“I have 800 patients in this hospital today, and I bet 50 percent of them have illnesses that could have been completely prevented,” Feinberg says. “That situation is not going to get better with a ‘public option.'”

He points out that even people without health insurance can receive care when they need it in the emergency room, and, while it’s not ideal, they’re not being denied care because they don’t have health insurance. “It’s impossible to give high quality, low cost care to everyone. What we need is to decrease demand for health care.”

According to Feinberg, some 75 percent of illnesses are treated at home, whether that’s a bad cold or a sprained ankle, and he says that health-care reform should be focused on home care. “When you compare us to other countries with similar Gross Domestic Products, they spend half what we do on health care because they have a different lifestyle,” he says. “We either need to change our lifestyle, or it’s going to be very expensive.”

“With all due respect,” he adds, “the surgeon general is obese. I don’t think the President of the United States should be solving this.” Rather, he says, each individual needs to come to terms with the fact that eating right, exercising, and avoiding smoking and alcohol will transform not only their own lives but the ever increasing cost of health care in this country.

You can read all the commentaries on AOL Health News. I know most of us in my age group need more exercise (not you, Big Diamond!) and are beginning to stave off the common age-related problems of high cholesterol, high blood pressure, obesity, diabetes, aches and pains, etc. We all KNOW we could be eating better and exercising more. We are smart educated people – but do we do what we know is best for ourselves? NNoooooooooooo!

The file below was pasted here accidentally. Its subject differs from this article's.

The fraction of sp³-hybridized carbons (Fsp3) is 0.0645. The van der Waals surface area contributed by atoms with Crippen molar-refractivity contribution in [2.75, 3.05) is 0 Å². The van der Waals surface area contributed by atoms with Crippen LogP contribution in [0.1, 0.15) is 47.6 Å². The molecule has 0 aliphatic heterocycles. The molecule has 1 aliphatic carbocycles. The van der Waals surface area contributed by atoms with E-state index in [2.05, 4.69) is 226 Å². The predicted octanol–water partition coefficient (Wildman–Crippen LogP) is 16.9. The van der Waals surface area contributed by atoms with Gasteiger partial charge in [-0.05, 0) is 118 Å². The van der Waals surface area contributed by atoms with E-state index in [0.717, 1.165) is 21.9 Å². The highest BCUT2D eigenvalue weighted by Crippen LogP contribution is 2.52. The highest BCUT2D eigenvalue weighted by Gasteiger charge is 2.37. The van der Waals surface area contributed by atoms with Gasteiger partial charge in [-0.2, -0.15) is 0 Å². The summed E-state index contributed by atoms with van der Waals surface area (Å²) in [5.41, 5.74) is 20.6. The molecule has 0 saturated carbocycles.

I see the same epidemic striking in Germany, in Qatar and in Kuwait, people who have enough to eat are eating too much. Yes. Yes. I’m guilty. And I exercise a lot less than I need to. I was so happy to get back into a house, with stairs, so at least I would get the exercise of going up and down stairs a few times a day.

Japan has instituted a national policy of health, measuring citizens waists and penalizing them for carrying too much weight. I will be interested to see how it works out, if it pays off in health benefits and lowered costs down the road. It’s an inspired mandate.

March 20, 2010 Posted by | Aging, Diet / Weight Loss, Doha, ExPat Life, Family Issues, Food, Germany, Health Issues, Kuwait, Living Conditions, Saudi Arabia, Social Issues | | Leave a comment